MSU's writing center offers excellent help on all matters regarding writing and learning. Check the website at http://writing.msu.edu for an overview and hours. For more information, please call 517.432.3610 or send an e-mail to email@example.com.
Integrity of Scholarship and Grades (Plagiarism)
The following statement of University policy addresses principles and procedures to be used in instances of academic dishonesty, violations of professional standards, and falsification of academic or admission records, herein after referred to as academic misconduct. [See General Student Regulation 1.00, Protection of Scholarship and Grades.]: download document (pdf)
Article 2.3.3 of the Academic Freedom Report states that "The student shares with the faculty the responsibility for maintaining the integrity of scholarship, grades, and professional standards." In addition, the (insert name of unit offering course) adheres to the policies on academic honesty as specified in General Student Regulations 1.0, Protection of Scholarship and Grades; the all-University Policy on Integrity of Scholarship and Grades; and Ordinance 17.00, Examinations. (See Spartan Life: Student Handbook and Resource Guide and/or the MSU Web site: www.msu.edu) Therefore, unless authorized by your instructor, you are expected to complete all course assignments, including homework, lab work, quizzes, tests and exams, without assistance from any source. You are expected to develop original work for this course; therefore, you may not submit course work completed for another course to satisfy the requirements for this course. Students who violate MSU rules may receive a penalty grade, including but not limited to a failing grade on the assignment or in the course. Contact your instructor if you are unsure about the appropriateness of your course work. (See also http://www.msu.edu/unit/ombud/honestylinks.html)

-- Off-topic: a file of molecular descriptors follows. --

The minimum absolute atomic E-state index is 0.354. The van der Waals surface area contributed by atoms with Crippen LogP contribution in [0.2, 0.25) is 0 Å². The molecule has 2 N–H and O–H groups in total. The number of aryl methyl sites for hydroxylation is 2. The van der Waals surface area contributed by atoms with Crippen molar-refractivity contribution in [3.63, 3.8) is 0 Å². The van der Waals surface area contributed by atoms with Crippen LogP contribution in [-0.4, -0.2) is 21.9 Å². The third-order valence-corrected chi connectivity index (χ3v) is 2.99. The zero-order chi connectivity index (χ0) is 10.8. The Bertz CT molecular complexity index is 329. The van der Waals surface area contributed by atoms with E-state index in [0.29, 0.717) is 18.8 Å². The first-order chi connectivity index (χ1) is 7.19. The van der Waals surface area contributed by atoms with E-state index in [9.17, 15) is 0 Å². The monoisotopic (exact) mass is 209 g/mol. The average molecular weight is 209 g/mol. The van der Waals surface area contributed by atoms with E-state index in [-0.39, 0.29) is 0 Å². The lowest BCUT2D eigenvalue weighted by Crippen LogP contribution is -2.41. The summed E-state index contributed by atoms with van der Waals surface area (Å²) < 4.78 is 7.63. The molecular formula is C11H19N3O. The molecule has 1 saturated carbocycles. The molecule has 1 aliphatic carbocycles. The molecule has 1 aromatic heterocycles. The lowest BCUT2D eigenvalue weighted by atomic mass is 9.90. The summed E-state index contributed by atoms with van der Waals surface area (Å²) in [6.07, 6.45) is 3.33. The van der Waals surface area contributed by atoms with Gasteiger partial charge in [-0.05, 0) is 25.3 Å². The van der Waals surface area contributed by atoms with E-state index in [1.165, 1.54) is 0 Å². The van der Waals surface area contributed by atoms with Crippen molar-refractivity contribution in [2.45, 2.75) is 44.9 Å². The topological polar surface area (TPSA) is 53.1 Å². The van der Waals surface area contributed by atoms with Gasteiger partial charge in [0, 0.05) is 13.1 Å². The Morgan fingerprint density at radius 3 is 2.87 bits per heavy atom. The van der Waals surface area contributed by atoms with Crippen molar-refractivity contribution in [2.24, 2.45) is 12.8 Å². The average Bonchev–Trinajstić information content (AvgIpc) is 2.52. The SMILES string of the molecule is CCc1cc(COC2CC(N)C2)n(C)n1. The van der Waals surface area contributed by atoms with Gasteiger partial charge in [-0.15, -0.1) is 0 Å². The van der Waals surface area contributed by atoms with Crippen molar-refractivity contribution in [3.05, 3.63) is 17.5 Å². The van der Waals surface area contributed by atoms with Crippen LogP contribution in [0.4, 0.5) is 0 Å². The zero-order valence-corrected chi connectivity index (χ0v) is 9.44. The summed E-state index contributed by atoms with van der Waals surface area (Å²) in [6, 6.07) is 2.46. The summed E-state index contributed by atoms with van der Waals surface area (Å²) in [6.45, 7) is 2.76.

Accommodations for Students with Disabilities
Students with disabilities should contact the Resource Center for Persons with Disabilities to establish reasonable accommodations. For an appointment with a counselor, call 353-9642 (voice) or 355-1293 (TTY
Drops and Adds
The last day to add this course is the end of the first week of classes. The last day to drop this course with a 100 percent refund and no grade reported is (see Academic Calendar). The last day to drop this course with no refund and no grade reported is (see Academic Calendar). You should immediately make a copy of your amended schedule to verify you have added or dropped this course.
Note on Attendance
Students who fail to attend the first four class sessions or class by the fifth day of the semester, whichever occurs first, may be dropped from the course.